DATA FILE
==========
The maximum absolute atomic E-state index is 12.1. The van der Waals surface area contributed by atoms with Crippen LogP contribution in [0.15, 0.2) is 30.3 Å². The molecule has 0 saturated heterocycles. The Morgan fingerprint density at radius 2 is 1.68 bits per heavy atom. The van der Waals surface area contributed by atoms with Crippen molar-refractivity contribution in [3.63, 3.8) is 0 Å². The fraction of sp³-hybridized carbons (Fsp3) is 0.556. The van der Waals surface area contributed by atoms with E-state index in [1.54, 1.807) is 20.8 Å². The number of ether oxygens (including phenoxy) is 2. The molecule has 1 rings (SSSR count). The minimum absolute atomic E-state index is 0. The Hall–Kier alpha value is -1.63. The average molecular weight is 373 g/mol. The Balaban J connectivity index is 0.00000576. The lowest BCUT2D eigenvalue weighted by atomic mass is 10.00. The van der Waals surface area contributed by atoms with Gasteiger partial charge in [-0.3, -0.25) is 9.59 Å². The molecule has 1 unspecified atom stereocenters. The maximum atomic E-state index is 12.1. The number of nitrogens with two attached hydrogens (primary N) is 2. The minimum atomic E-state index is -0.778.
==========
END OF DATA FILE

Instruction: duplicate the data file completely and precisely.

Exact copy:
The maximum absolute atomic E-state index is 12.1. The van der Waals surface area contributed by atoms with Crippen LogP contribution in [0.15, 0.2) is 30.3 Å². The molecule has 0 saturated heterocycles. The Morgan fingerprint density at radius 2 is 1.68 bits per heavy atom. The van der Waals surface area contributed by atoms with Crippen molar-refractivity contribution in [3.63, 3.8) is 0 Å². The fraction of sp³-hybridized carbons (Fsp3) is 0.556. The van der Waals surface area contributed by atoms with E-state index in [1.54, 1.807) is 20.8 Å². The number of ether oxygens (including phenoxy) is 2. The molecule has 1 rings (SSSR count). The minimum absolute atomic E-state index is 0. The Hall–Kier alpha value is -1.63. The average molecular weight is 373 g/mol. The Balaban J connectivity index is 0.00000576. The lowest BCUT2D eigenvalue weighted by atomic mass is 10.00. The van der Waals surface area contributed by atoms with Gasteiger partial charge in [-0.3, -0.25) is 9.59 Å². The molecule has 1 unspecified atom stereocenters. The maximum atomic E-state index is 12.1. The number of nitrogens with two attached hydrogens (primary N) is 2. The minimum atomic E-state index is -0.778.